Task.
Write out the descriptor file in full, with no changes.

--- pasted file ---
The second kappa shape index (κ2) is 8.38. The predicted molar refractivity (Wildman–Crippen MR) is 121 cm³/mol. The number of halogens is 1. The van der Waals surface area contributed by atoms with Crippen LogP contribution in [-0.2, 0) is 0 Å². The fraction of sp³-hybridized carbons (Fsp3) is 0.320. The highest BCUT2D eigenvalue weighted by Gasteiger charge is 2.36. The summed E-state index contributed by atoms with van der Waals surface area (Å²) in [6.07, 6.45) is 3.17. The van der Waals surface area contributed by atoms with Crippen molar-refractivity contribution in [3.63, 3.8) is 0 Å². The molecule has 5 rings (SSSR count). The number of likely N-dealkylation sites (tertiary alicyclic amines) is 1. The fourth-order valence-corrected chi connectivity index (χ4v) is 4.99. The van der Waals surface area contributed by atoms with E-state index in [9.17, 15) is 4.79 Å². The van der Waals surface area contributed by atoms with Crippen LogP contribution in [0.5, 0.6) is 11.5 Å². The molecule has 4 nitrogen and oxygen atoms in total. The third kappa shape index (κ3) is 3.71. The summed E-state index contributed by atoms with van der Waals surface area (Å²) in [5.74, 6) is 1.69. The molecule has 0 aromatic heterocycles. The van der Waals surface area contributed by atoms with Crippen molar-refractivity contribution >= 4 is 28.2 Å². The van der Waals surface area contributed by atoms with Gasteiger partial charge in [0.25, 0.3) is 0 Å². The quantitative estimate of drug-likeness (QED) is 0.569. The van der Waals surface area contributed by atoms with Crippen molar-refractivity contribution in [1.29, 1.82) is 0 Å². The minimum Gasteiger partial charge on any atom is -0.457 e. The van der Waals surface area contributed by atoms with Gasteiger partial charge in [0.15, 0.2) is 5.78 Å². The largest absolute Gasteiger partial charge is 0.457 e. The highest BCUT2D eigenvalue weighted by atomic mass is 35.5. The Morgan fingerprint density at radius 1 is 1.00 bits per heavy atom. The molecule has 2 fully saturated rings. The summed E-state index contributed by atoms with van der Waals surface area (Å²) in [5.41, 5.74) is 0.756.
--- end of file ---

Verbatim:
The second kappa shape index (κ2) is 8.38. The predicted molar refractivity (Wildman–Crippen MR) is 121 cm³/mol. The number of halogens is 1. The van der Waals surface area contributed by atoms with Crippen LogP contribution in [-0.2, 0) is 0 Å². The fraction of sp³-hybridized carbons (Fsp3) is 0.320. The highest BCUT2D eigenvalue weighted by Gasteiger charge is 2.36. The summed E-state index contributed by atoms with van der Waals surface area (Å²) in [6.07, 6.45) is 3.17. The van der Waals surface area contributed by atoms with Crippen molar-refractivity contribution in [3.63, 3.8) is 0 Å². The molecule has 5 rings (SSSR count). The number of likely N-dealkylation sites (tertiary alicyclic amines) is 1. The fourth-order valence-corrected chi connectivity index (χ4v) is 4.99. The van der Waals surface area contributed by atoms with E-state index in [9.17, 15) is 4.79 Å². The van der Waals surface area contributed by atoms with Crippen LogP contribution in [0.5, 0.6) is 11.5 Å². The molecule has 4 nitrogen and oxygen atoms in total. The third kappa shape index (κ3) is 3.71. The summed E-state index contributed by atoms with van der Waals surface area (Å²) in [5.74, 6) is 1.69. The molecule has 0 aromatic heterocycles. The van der Waals surface area contributed by atoms with Crippen molar-refractivity contribution >= 4 is 28.2 Å². The van der Waals surface area contributed by atoms with Gasteiger partial charge in [0.25, 0.3) is 0 Å². The quantitative estimate of drug-likeness (QED) is 0.569. The van der Waals surface area contributed by atoms with Crippen molar-refractivity contribution in [1.29, 1.82) is 0 Å². The minimum Gasteiger partial charge on any atom is -0.457 e. The van der Waals surface area contributed by atoms with Gasteiger partial charge in [0.15, 0.2) is 5.78 Å². The largest absolute Gasteiger partial charge is 0.457 e. The highest BCUT2D eigenvalue weighted by atomic mass is 35.5. The Morgan fingerprint density at radius 1 is 1.00 bits per heavy atom. The molecule has 2 fully saturated rings. The summed E-state index contributed by atoms with van der Waals surface area (Å²) in [5.41, 5.74) is 0.756.